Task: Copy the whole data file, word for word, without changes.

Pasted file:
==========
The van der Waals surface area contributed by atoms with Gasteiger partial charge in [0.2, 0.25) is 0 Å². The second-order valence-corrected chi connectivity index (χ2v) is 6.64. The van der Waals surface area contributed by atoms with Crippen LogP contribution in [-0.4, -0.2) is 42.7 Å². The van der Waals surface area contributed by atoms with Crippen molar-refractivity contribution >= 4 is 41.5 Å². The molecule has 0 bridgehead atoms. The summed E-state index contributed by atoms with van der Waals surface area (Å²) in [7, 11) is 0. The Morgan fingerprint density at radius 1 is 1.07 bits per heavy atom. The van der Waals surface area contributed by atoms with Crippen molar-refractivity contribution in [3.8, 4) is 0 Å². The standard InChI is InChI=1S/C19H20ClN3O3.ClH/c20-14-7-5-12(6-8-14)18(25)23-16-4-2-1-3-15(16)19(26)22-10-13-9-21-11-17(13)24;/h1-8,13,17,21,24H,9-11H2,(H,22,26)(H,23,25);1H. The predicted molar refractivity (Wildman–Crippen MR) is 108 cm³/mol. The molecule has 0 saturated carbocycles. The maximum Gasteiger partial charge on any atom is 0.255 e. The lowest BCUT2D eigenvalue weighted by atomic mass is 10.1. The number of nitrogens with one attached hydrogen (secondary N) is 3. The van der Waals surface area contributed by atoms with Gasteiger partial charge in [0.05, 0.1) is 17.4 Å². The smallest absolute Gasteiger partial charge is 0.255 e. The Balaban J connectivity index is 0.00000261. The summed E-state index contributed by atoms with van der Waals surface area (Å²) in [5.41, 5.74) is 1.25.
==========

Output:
The van der Waals surface area contributed by atoms with Gasteiger partial charge in [0.2, 0.25) is 0 Å². The second-order valence-corrected chi connectivity index (χ2v) is 6.64. The van der Waals surface area contributed by atoms with Crippen LogP contribution in [-0.4, -0.2) is 42.7 Å². The van der Waals surface area contributed by atoms with Crippen molar-refractivity contribution >= 4 is 41.5 Å². The molecule has 0 bridgehead atoms. The summed E-state index contributed by atoms with van der Waals surface area (Å²) in [7, 11) is 0. The Morgan fingerprint density at radius 1 is 1.07 bits per heavy atom. The van der Waals surface area contributed by atoms with Crippen molar-refractivity contribution in [3.8, 4) is 0 Å². The standard InChI is InChI=1S/C19H20ClN3O3.ClH/c20-14-7-5-12(6-8-14)18(25)23-16-4-2-1-3-15(16)19(26)22-10-13-9-21-11-17(13)24;/h1-8,13,17,21,24H,9-11H2,(H,22,26)(H,23,25);1H. The predicted molar refractivity (Wildman–Crippen MR) is 108 cm³/mol. The molecule has 0 saturated carbocycles. The maximum Gasteiger partial charge on any atom is 0.255 e. The lowest BCUT2D eigenvalue weighted by atomic mass is 10.1. The number of nitrogens with one attached hydrogen (secondary N) is 3. The van der Waals surface area contributed by atoms with Gasteiger partial charge in [0.05, 0.1) is 17.4 Å². The smallest absolute Gasteiger partial charge is 0.255 e. The Balaban J connectivity index is 0.00000261. The summed E-state index contributed by atoms with van der Waals surface area (Å²) in [5.41, 5.74) is 1.25.